Get by without power tools
Not everyone can afford to buy the latest power tools and even I cannot afford some of the bigger or more expensive power tools. Luckily there are ways to tackle many techniques by reverting back to basics.
Using a wood chisel might be a bit more time consuming than using a table saw or router for cutting half- or lap joints, making grooves and dadoes, and the like, but with a decent set of wood chisels you can still do a large variety of tasks when using wood. The most important factor when using a chisel, is to ensure that the blade is always sharp. A grinding wheel or Dremel MultiTool can be used to sharpen a chisel blade.
A backsaw or tenon saw is essential if you want to cut your own joints. The rigid steel frame along the top edge of this saw prevents it from bending while you cut, which means straight cuts are exactly that.
Back to basics
Using a wood chisel, backsaw and hammer you can easily make dovetail joints for frames and boxes. And we are going to show you how...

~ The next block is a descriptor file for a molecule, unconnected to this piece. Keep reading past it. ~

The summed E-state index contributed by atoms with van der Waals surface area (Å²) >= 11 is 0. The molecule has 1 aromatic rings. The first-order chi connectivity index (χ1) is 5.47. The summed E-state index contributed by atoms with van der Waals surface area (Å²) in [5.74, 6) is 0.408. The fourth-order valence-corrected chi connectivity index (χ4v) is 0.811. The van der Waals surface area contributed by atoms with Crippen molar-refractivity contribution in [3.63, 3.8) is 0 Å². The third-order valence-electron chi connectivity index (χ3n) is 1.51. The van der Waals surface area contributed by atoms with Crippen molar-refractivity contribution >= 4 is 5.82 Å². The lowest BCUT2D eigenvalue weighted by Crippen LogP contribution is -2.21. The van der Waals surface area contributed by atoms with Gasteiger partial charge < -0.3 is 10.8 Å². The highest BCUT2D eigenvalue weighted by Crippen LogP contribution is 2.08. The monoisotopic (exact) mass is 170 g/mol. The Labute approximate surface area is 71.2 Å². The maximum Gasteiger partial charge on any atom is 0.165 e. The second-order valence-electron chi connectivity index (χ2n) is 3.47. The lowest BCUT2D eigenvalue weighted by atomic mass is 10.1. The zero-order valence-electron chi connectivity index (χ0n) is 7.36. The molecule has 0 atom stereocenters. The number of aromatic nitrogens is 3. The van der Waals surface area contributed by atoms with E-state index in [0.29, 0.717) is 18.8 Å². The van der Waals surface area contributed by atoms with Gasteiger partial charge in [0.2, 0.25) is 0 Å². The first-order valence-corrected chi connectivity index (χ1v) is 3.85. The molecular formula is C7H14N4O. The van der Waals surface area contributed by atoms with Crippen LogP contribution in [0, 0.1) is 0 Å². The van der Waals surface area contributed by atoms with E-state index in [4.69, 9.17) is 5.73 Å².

A simple dovetail joint design can be achieved by cutting square blocks out of timber and board.
For this project we used PG Bison Supawood. There is no specific size for the blocks that you will cut out, but try to keep them around cm square.
Our board is 50cm wide and we have divided this into 5 x 1cm square blocks as shown.
Taking into consideration that we are making an interlocking dovetail joint, you need to have two edges marked with blocks that interlock.
Use a pencil to mark the blocks to be cut out to avoid any confusion during the cutting process.
Securely clamp the board firmly in a vice or on a workbench and then use a backsaw to cut down either side of the blocks to be removed - the blocks that have been marked.
While still firmly clamped in place, use the backsaw to do an angled cut diagonally on each of the marked blocks.
After cutting all the marked blocks down the side and at an angle, you will be left with these triangular-shaped stumps.
Now you are going to use a sharp wood chisel and hammer to gently tap away the remaining triangular-shaped pieces left behind.
Don't try and do this with a blunt wood chisel, as this will only damage the finish.
Finally, use 120-grit sandpaper to smooth all the edges.
As you sand, do a test fit to make sure that the interlocking blocks fit together nicely, or whether additional sanding is required.
Finish off by sanding with 240-grit sandpaper.
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